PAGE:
Greener Journeys respond to Select Committee report on Air Quality

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Transport campaigner Greener Journeys has warned that schemes to reduce the impact of air pollution on the environment and the nation’s health will only succeed if Ministers can coax the public from their cars.

This follows the release of an Environment, Food and Rural Affairs (EFRA) Select Committee report which investigated poor air quality in the UK, and looked into strategies for tackling the issue. The report called on the Government to act now to prevent the deaths of up to 50,000 people as a result of illnesses relating to air pollution.

The campaign group said that only wider use of local sustainable transport, such as buses, can deliver the reduction in emissions needed. The report expands on plans to instigate city centre ‘Clean Air Zones’ that will regulate the type of traffic allowed to drive in places such as Leeds, Birmingham, and Southampton.

These areas will intend to stop larger, more polluting vehicles such as older buses and coaches from driving in city centres – areas where NOx levels can reach hazardous levels. Greener Journeys, however, believes that the Government should focus on getting road users out of cars and into newer, ecologically-friendly Euro 6 buses.

Claire Haigh, Chief Executive of Greener Journeys, said: “Greener Journeys welcomes the recommendation to analyse the impact of vehicle emissions. Unlike the car engines which are solely tested in controlled laboratory conditions, the engines in the latest fleet of Euro 6 buses are required to be environmentally assessed while driving on the road following rigorous laboratory testing.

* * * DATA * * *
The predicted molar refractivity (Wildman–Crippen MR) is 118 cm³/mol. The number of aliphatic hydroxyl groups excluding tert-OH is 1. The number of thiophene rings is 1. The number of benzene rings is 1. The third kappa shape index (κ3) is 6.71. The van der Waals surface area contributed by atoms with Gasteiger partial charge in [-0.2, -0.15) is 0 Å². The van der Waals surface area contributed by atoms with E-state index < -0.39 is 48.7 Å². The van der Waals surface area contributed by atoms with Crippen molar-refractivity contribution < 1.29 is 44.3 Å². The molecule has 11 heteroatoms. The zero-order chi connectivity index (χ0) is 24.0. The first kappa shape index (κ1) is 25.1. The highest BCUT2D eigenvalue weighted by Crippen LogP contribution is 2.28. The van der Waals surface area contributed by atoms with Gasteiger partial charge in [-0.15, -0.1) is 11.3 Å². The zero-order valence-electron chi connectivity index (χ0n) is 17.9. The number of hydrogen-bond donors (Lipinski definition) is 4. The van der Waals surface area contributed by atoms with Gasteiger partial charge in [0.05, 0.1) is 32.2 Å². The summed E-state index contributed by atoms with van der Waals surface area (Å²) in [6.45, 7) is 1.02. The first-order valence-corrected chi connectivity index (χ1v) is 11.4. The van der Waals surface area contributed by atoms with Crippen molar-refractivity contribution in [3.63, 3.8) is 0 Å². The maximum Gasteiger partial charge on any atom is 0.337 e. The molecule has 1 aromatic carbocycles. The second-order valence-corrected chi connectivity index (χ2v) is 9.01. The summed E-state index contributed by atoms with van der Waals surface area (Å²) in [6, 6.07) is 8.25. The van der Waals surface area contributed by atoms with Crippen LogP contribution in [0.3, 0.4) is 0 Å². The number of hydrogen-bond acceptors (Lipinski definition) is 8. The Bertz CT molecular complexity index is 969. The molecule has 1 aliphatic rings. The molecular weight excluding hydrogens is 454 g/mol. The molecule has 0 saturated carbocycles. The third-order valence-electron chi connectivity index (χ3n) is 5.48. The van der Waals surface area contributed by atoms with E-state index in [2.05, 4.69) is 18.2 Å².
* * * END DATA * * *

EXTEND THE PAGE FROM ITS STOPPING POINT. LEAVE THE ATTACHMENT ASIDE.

“Real world testing of bus engines shows that the latest Euro 6 buses emit 95% fewer NOx than the previous generation. In analysing the huge emissions reductions made by Euro 6 bus engines, I hope the government will recognise the clear benefit to be made by incentivising more bus travel.

“However, while the committee’s findings set out a number of ambitious recommendations for improving air quality, the report falls short of encouraging modal switch from the car to more sustainable modes of transport.

“If we are to achieve the reductions in emissions required to fend off a growing public health emergency, we need to develop policies that incentivise commuters to make more sustainable transport choices.”